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Russia tightens its control over occupied Ukraine

Ahead of Monday’s Victory Day holiday, Kremlin also sent extra troops to some occupied areas
Representational image.
Representational image.
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Marc Santora   |   Published 09.05.22, 12:25 PM

As the last civilians were evacuated from bunkers beneath a steel factory in Mariupol, Russian soldiers were dispatched to change road signs leading into the ruined port city — removing Ukrainian and English lettering and replacing it with Russian.

It was the latest example of Moscow attempting to tighten its hold over territories it has seized in southern Ukraine, as its forces step up security and intensify their repressive efforts to bring the regions under the Kremlin’s control.

Russian currency has been introduced in some occupied territories, the internet has been rerouted through Russian servers and workers are being forced to register and receive work permits from Russian proxies installed in local governments. Ukrainian cultural institutions have been looted and Ukrainian memorials to national heroes have been destroyed, according to Ukrainian officials and witness accounts.

In advance of Monday’s Victory Day holiday, Russia sent extra troops to some occupied areas. Ukrainian officials have speculated that Moscow may use the holiday to announce some mechanism — whether a sham referendum or direct annexation — to permanently rip these lands from Ukraine.

“We will integrate with the Russian Federation as much as possible,” said Kirill Stremousov, who was installed by Russian forces as the head of the Kherson region, which Russian forces seized in the early weeks of the war. “All citizens in the Kherson region will have the right to obtain Russian citizenship and Russian passports.”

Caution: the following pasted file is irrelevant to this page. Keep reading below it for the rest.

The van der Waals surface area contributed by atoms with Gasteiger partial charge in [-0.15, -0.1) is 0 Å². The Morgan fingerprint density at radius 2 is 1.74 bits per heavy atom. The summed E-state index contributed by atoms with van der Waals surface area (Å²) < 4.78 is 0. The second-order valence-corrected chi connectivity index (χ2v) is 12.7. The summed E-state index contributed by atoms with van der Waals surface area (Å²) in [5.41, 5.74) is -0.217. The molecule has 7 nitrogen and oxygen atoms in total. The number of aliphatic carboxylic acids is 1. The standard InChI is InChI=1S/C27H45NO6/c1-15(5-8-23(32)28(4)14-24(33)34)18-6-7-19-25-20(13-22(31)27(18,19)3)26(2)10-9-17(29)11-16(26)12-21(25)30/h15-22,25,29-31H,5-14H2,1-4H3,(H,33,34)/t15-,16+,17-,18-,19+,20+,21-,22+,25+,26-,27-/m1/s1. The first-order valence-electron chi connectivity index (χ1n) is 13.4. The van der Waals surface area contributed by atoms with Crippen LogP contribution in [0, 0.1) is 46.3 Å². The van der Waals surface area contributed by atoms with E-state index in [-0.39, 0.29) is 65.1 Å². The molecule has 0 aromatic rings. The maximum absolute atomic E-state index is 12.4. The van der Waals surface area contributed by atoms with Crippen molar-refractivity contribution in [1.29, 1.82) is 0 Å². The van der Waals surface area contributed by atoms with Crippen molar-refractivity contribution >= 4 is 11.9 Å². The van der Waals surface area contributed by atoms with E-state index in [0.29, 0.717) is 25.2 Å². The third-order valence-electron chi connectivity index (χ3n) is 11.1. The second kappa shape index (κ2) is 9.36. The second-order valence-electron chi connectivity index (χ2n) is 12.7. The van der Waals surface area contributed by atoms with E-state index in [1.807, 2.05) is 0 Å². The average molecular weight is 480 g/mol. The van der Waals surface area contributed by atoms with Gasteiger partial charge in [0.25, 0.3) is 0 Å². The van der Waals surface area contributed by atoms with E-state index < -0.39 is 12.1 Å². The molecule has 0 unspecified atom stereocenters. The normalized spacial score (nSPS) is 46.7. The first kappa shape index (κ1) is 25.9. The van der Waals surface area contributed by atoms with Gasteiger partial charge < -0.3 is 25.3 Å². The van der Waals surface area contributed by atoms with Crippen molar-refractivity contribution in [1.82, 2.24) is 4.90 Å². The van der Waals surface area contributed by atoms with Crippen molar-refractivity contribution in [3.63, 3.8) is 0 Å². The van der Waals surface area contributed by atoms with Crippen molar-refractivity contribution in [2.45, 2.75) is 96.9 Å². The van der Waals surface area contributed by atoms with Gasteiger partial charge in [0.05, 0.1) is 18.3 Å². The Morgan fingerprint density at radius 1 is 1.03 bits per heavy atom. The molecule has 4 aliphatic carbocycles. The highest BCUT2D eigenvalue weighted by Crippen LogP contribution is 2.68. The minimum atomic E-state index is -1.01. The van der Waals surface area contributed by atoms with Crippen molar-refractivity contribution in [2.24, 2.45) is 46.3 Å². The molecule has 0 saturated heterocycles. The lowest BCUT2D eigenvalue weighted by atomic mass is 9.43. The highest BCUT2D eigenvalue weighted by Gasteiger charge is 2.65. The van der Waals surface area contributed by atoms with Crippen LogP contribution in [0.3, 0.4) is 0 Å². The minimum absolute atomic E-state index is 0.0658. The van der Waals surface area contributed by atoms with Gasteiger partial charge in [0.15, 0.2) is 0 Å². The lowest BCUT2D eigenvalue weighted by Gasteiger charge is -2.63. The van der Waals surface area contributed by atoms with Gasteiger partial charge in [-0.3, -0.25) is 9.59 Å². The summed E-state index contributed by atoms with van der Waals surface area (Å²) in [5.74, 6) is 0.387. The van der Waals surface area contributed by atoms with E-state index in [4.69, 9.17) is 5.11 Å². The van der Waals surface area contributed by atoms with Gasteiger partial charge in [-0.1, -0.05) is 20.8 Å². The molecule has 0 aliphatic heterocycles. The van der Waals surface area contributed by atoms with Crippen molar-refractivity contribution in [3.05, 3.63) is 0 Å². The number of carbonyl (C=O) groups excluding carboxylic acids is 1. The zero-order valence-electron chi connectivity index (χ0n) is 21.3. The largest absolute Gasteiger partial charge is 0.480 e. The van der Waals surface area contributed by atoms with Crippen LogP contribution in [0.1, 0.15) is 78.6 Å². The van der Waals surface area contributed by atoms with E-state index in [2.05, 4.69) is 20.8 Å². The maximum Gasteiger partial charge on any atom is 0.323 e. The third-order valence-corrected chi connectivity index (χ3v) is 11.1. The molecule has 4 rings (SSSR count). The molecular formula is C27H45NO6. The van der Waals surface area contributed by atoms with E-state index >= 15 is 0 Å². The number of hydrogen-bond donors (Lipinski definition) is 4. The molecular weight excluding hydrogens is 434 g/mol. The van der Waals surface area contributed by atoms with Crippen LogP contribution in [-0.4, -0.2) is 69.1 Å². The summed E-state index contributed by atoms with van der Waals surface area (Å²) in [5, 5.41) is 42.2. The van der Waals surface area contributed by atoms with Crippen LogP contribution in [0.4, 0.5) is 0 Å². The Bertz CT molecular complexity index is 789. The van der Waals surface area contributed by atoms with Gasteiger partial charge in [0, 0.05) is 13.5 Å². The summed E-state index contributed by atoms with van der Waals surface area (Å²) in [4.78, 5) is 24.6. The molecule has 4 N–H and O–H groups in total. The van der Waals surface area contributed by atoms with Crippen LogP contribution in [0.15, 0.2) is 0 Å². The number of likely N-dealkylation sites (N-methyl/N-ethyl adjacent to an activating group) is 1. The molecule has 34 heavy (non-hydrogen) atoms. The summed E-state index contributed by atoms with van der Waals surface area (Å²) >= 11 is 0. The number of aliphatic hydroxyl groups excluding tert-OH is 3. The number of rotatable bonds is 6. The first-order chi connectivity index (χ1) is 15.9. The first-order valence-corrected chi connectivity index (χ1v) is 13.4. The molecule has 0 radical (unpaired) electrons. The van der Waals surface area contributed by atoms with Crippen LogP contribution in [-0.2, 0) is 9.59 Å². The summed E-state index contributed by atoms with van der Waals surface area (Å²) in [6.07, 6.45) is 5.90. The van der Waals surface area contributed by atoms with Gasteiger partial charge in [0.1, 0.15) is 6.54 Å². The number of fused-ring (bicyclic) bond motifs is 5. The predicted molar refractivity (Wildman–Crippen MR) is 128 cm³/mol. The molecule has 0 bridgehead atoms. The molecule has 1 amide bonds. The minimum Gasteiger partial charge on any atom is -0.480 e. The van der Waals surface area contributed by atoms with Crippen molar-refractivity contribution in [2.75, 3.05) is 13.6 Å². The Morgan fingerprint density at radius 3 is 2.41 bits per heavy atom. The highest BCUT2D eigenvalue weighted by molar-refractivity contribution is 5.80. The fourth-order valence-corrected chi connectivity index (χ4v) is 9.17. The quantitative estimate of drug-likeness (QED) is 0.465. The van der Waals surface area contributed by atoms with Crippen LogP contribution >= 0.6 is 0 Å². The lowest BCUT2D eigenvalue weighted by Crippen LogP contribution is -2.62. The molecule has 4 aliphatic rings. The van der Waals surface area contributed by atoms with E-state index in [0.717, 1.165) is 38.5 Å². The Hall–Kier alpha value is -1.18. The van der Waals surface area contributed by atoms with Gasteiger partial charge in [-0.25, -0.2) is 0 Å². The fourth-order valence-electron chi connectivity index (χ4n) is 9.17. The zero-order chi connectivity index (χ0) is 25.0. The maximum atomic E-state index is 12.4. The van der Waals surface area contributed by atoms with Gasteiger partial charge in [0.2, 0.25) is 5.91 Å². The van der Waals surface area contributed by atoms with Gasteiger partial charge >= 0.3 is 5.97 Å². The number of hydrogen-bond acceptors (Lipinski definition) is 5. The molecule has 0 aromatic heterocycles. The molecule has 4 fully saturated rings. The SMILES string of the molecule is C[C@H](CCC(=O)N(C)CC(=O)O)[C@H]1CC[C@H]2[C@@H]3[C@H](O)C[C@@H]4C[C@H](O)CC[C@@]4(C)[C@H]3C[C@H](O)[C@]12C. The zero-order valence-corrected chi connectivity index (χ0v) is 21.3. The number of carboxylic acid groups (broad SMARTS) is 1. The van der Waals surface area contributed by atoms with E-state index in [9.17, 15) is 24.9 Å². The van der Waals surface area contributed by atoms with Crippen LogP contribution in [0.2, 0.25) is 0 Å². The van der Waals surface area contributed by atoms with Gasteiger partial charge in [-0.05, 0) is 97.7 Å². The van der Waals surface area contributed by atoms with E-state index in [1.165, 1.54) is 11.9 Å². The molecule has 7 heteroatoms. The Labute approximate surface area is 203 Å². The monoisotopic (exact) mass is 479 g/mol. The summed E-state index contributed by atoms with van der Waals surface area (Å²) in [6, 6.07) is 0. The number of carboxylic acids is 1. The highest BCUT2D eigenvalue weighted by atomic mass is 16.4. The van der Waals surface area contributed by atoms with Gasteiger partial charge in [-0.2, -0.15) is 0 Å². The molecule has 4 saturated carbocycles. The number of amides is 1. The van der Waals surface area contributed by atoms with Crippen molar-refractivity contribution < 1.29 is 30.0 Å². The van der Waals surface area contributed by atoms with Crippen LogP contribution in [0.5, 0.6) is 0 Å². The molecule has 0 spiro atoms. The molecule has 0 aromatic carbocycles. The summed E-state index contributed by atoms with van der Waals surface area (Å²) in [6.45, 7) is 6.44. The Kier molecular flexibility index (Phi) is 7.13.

The deputy of the Kherson regional council, Yury Sobolevsky, said Sunday that Russians are increasing checkpoints, checking documents and searching private vehicles and public buses with the aim of “clearing the region of people who threaten the occupation regime.”

Russia used similar tactics after it backed a rebellion in eastern Ukraine and annexed Crimea in 2014. Russian forces now control the region just north of Crimea, along with Kherson and much of the neighboring region of Zaporizhzhia.

For months, however, the failure to capture Mariupol stood in the way of the Russian objective to firmly connect Crimea to occupied territories in eastern Ukraine, and Russia itself. Now, with only Ukrainian soldiers holding out in bunkers beneath the steel plant and the rest of the city under Russian control, Moscow is seeking to use Mariupol as a showcase to audiences back home, whose vision of the war is blinkered through the tightly controlled lens of state media.

The Ukrainian Main Intelligence Directorate reported that Russian commanders are removing officers from combat and dispatching them to the city to protect visiting Kremlin officials and propagandists.

Local residents in the city of Energodar, in Zaporizhzhia, were stripped of their identification documents and told they could collect them Monday at a government office. The goal, according to Ukrainian officials, is to gather a large number of Ukrainians in one place on the May 9 holiday to create a scene that could be used in Russian propaganda.

Denis Pushilin, the leader of a Russia-backed breakaway territory in the eastern region of Donetsk, visited Kherson last week and said that the local leaders assured him the region will “strive to become a subject of Russia” and “will resemble something close to Crimea.”

But Ukrainian officials have vowed to drive the Russians from the occupied territories. Ukraine’s minister of defense, Oleksii Reznikov, said that the brutality of the Russian forces is driven by anger over the fact that they were not greeted as liberators.

“They essentially took revenge and retaliated further against Russian-speaking Ukrainians who did not meet them with flowers, as they had dreamed they would in the street, in the square,” he said.

The New York Times News Service 



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